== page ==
Lifecycle inventory for lime
In order to provide reliable data for lifecycle assessment (LCA), Environmental Product Declarations (EPD), and other sustainability initiatives, the European Lime Association (EuLA) commissioned a lifecycle inventory (LCI) for quicklime and hydrated lime. The 'Cradle to Gate' inventory provides a valuable information source for downstream product users who want to carry out lifecycle assessment of their products.
The EuLA LCI is based on production data from 2015 and covers more than 84% of all lime production in Europe. It is the most representative LCI available on lime and has been shown to meet the requirements of an independent external review.
LCI data for LCA can be requested from EuLA via the webform available here.
EuLA has also produced a summary of the findings.
The inventories were developed using methodologies that are compliant with ISO 14040 and ISO 14044.
EuLA commissioned an independent third party, EESAC, to conduct the LCI study.
Manufacturing lime plants in Europe provided data on material inputs and environmental outputs, including the use of natural resources, the consumption of water and energy and the emissions to air and water.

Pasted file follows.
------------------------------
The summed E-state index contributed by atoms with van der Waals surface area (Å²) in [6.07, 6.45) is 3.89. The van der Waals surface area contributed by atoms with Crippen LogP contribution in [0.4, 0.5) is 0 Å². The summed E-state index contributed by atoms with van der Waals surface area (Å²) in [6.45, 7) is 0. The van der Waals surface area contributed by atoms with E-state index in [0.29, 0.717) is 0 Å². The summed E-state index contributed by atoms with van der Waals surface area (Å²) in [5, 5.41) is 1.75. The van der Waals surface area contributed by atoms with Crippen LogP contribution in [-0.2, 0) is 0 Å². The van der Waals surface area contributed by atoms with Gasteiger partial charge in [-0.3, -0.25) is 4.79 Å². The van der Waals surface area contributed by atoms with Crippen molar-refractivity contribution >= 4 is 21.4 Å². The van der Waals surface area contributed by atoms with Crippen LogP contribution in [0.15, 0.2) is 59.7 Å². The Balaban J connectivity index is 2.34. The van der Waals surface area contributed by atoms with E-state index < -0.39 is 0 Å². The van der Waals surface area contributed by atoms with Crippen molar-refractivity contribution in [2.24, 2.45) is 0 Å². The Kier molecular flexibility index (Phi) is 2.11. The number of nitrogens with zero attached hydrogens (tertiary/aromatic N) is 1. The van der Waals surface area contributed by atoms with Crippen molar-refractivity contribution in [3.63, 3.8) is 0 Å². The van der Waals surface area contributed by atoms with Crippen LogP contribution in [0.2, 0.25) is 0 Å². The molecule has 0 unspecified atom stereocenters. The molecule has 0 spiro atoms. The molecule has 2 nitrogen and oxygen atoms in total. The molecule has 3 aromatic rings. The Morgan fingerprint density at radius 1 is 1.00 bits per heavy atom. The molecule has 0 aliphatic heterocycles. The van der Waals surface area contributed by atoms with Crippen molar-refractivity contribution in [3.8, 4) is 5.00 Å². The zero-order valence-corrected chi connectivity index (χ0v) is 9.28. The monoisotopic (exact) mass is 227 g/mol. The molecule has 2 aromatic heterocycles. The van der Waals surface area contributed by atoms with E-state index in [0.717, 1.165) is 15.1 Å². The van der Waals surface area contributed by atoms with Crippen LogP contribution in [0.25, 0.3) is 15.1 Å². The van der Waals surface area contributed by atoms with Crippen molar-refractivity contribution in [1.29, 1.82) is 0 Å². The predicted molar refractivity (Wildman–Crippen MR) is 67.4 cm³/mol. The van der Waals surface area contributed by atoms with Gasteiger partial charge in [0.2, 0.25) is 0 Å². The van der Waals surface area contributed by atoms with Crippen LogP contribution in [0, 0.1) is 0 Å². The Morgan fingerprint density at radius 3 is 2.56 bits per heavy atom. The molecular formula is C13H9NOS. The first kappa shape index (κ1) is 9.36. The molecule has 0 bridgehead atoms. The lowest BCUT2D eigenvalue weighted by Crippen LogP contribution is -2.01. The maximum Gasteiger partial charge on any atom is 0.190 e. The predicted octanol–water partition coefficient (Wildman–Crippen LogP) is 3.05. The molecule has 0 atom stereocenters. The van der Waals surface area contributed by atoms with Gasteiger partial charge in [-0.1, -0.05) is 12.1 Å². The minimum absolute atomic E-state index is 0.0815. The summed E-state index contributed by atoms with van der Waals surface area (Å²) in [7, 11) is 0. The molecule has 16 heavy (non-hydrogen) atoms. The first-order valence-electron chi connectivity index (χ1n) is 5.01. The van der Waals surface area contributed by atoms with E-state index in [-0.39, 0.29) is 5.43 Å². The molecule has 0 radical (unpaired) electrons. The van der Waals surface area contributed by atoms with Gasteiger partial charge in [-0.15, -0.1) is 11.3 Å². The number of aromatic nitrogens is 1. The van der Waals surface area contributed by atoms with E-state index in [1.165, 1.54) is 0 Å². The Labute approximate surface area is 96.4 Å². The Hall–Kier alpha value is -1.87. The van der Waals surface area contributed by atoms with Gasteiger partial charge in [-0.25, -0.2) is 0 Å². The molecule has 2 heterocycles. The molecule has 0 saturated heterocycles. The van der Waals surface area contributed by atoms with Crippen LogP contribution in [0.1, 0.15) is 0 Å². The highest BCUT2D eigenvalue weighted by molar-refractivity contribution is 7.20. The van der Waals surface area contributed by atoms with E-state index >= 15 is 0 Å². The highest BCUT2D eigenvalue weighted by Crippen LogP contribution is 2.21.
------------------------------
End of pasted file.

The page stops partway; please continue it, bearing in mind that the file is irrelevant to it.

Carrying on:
These data were rigorously cross-checked for accuracy and consistency by EESAC and were used to calculate European averages used in the study.
The final LCI was subject to independent external critical review performed in accordance with ISO 14040-14044 by RINA Consulting. A copy of the critical review is available here.
The study covered the production of quicklime and hydrated lime 'from cradle to gate', i.e. beginning with the extraction of raw materials from the ground (the 'cradle'), to the finished products, ready for shipping at the gate of the production plant. As lime is used in a diverse range of end markets, it is not possible to undertake 'cradle to grave' analysis – that is, the whole life-cycle. However, the LCI provide the information needed for product users to undertake such 'cradle to grave' analysis.
The data were collected for the three main process steps consisting of quarrying, calcination and hydration. The results of the LCI covered 99% of all environmental impacts of the lime production process.
One tonne of quicklime and one tonne of hydrated lime were used as reference units to which all derived figures were compared. The data is representative of the production conditions prevailing in the EuLA member companies across Europe.
The Safe Handling of Lime document (available here) gives some general guidelines on the handling requirements for lime products.
However, please refer to the supplier's Safety Data Sheets for the complete safety information referring to an individual product being considered.
More information about Lifecycle Assessment is available from the European Lime Association website - available here.
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